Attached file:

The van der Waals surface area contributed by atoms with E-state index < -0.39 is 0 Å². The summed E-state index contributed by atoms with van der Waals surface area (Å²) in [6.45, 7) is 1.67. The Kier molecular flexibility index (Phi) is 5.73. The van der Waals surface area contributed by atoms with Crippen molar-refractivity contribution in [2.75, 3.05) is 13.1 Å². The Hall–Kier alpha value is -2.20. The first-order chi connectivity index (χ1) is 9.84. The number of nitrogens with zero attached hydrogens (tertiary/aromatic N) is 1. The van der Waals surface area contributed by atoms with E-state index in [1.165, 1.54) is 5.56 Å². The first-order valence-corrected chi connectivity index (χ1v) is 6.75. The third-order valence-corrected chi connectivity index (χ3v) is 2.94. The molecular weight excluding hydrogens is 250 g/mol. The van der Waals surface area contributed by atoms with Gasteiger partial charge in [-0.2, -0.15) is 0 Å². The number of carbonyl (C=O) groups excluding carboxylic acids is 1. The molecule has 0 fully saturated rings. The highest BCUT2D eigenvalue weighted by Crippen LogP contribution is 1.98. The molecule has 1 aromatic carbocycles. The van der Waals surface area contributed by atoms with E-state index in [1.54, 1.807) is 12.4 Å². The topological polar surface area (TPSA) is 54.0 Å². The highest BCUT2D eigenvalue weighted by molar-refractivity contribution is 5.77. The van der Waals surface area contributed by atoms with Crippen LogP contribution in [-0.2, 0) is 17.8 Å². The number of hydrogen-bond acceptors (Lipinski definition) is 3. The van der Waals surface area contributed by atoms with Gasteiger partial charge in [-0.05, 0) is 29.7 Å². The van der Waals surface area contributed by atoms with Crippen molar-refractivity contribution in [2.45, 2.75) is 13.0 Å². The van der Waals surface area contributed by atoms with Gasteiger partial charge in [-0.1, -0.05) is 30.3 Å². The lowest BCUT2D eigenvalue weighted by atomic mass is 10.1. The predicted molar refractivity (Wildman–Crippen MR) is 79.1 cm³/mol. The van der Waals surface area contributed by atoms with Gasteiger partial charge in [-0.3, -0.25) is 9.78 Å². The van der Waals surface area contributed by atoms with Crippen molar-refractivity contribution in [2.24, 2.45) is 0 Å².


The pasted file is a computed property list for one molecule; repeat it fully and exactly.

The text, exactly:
The van der Waals surface area contributed by atoms with E-state index < -0.39 is 0 Å². The summed E-state index contributed by atoms with van der Waals surface area (Å²) in [6.45, 7) is 1.67. The Kier molecular flexibility index (Phi) is 5.73. The van der Waals surface area contributed by atoms with Crippen molar-refractivity contribution in [2.75, 3.05) is 13.1 Å². The Hall–Kier alpha value is -2.20. The first-order chi connectivity index (χ1) is 9.84. The number of nitrogens with zero attached hydrogens (tertiary/aromatic N) is 1. The van der Waals surface area contributed by atoms with E-state index in [1.165, 1.54) is 5.56 Å². The first-order valence-corrected chi connectivity index (χ1v) is 6.75. The third-order valence-corrected chi connectivity index (χ3v) is 2.94. The molecular weight excluding hydrogens is 250 g/mol. The van der Waals surface area contributed by atoms with Gasteiger partial charge in [-0.2, -0.15) is 0 Å². The number of carbonyl (C=O) groups excluding carboxylic acids is 1. The molecule has 0 fully saturated rings. The highest BCUT2D eigenvalue weighted by Crippen LogP contribution is 1.98. The molecule has 1 aromatic carbocycles. The van der Waals surface area contributed by atoms with E-state index in [1.54, 1.807) is 12.4 Å². The topological polar surface area (TPSA) is 54.0 Å². The highest BCUT2D eigenvalue weighted by molar-refractivity contribution is 5.77. The van der Waals surface area contributed by atoms with Crippen LogP contribution in [-0.2, 0) is 17.8 Å². The number of hydrogen-bond acceptors (Lipinski definition) is 3. The van der Waals surface area contributed by atoms with Gasteiger partial charge in [-0.05, 0) is 29.7 Å². The van der Waals surface area contributed by atoms with Crippen molar-refractivity contribution in [2.45, 2.75) is 13.0 Å². The van der Waals surface area contributed by atoms with Gasteiger partial charge in [-0.1, -0.05) is 30.3 Å². The lowest BCUT2D eigenvalue weighted by atomic mass is 10.1. The predicted molar refractivity (Wildman–Crippen MR) is 79.1 cm³/mol. The van der Waals surface area contributed by atoms with Gasteiger partial charge in [-0.3, -0.25) is 9.78 Å². The van der Waals surface area contributed by atoms with Crippen molar-refractivity contribution in [2.24, 2.45) is 0 Å².